Immigration rally in favor of DREAM Act tries to prove people power stronger than politics
At 4 p.m. today, a rally will be held in support of the DREAM Act, a proposal that would allow select undocumented students who've lived in America for at least five years and graduate from a U.S. high school the chance to earn legal residency status. The measure faces steep obstacles -- but Colorado Immigrant Rights Coalition communications director Alan Kaplan thinks it's actually got a shot if people rise up to back it.
Senate Majority president Harry Reid has pledged to introduce the DREAM Act as an amendment to a major defense bill this week. Peter Schrag, author of Not Fit for Our Society: Immigration and Nativism in America, rates the odds of this tactic succeeding at slim to none in a Los Angeles Times op-ed published earlier today. Kaplan, though, is more optimistic.
"There's no doubt the issue is politicized," Kaplan acknowledges. "But I do think that of all the things they're going to propose, it's the most common-sense one, and the most likely to pass."
Hence, the 4 p.m. rally at North High School, which will feature politicians such as Representative Joe Miklosi and Denver City Council member Paul Lopez, as well as teachers, students and folks from assorted pro-immigrant organizations "talking about the DREAM Act and what it's going to mean for Colorado," Kaplan says.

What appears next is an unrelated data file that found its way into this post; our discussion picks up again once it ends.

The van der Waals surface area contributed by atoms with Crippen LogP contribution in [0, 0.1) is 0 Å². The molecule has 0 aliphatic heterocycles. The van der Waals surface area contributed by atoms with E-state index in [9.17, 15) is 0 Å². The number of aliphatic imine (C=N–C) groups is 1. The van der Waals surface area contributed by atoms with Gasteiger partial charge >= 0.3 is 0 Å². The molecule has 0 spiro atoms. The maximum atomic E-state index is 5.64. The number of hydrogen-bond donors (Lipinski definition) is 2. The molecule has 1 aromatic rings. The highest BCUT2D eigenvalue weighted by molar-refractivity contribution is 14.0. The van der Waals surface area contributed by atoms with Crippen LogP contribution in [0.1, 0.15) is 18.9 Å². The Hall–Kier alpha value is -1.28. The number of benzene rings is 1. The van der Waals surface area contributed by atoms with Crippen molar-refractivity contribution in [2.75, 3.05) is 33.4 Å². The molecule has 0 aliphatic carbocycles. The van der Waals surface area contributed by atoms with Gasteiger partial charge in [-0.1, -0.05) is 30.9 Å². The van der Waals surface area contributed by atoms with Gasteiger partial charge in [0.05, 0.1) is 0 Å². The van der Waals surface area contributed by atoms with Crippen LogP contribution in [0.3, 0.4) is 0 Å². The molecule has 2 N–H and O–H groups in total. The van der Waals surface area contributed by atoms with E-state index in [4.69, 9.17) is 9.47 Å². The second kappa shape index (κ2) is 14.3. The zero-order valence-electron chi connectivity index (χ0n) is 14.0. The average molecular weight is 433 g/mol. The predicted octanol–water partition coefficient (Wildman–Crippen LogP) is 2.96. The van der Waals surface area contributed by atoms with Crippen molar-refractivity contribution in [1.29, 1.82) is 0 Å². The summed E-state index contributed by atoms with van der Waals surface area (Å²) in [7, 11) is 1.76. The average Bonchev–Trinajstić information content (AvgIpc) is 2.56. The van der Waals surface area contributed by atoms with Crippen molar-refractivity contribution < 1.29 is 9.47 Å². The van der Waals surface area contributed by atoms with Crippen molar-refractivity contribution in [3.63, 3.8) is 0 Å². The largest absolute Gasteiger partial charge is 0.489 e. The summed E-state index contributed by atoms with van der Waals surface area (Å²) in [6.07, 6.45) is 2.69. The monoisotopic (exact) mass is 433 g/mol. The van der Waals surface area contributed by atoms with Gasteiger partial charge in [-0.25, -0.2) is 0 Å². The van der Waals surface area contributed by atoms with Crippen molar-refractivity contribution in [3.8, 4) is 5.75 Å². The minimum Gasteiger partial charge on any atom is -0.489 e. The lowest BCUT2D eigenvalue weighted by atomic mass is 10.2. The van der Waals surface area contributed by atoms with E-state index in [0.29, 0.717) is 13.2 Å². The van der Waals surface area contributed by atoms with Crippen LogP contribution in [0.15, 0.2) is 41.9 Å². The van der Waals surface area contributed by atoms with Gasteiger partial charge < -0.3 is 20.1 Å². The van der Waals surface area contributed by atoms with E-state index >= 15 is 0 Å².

Right now, immigration is a hot topic in the governor's race, with the American Constitution Party's Tom Tancredo and Republican nominee Dan Maes talking up get-tough policies along the lines of a controversial measure passed in Arizona earlier this year. But Kaplan doubts that a clone of that legislation is in Colorado's future.
"I don't think Colorado is going to go in that direction, because the state already has some of the most restrictive immigration laws on the books," he allows. "I do think political candidates are trying to make a lot of hay with the immigration issue, but it hasn't played for them before. In 2006 and 2008, we had patterns of politicians trying to exploit immigration as a possible wedge issue, and it didn't work -- and I don't think it's going to work now.
"Most voters don't consider it to be one of their top issues, and most of them are overall very supportive of some form of immigration reform. The last national poll I saw showed 60 to 70 percent support for immigration reform that treats people humanely."
Kaplan doesn't want to give a firm prediction about turnout for today's rally, but he expects that several hundred people will turn up. "A lot of youth will be at the event giving testimonials about their experiences," he points out, "and it's definitely worth it to hear what these kids have to say. It really puts things in perspective for me, and for most people."
Page down to see the Colorado Immigrant Rights Coalition release on the event, with all the pertinent details: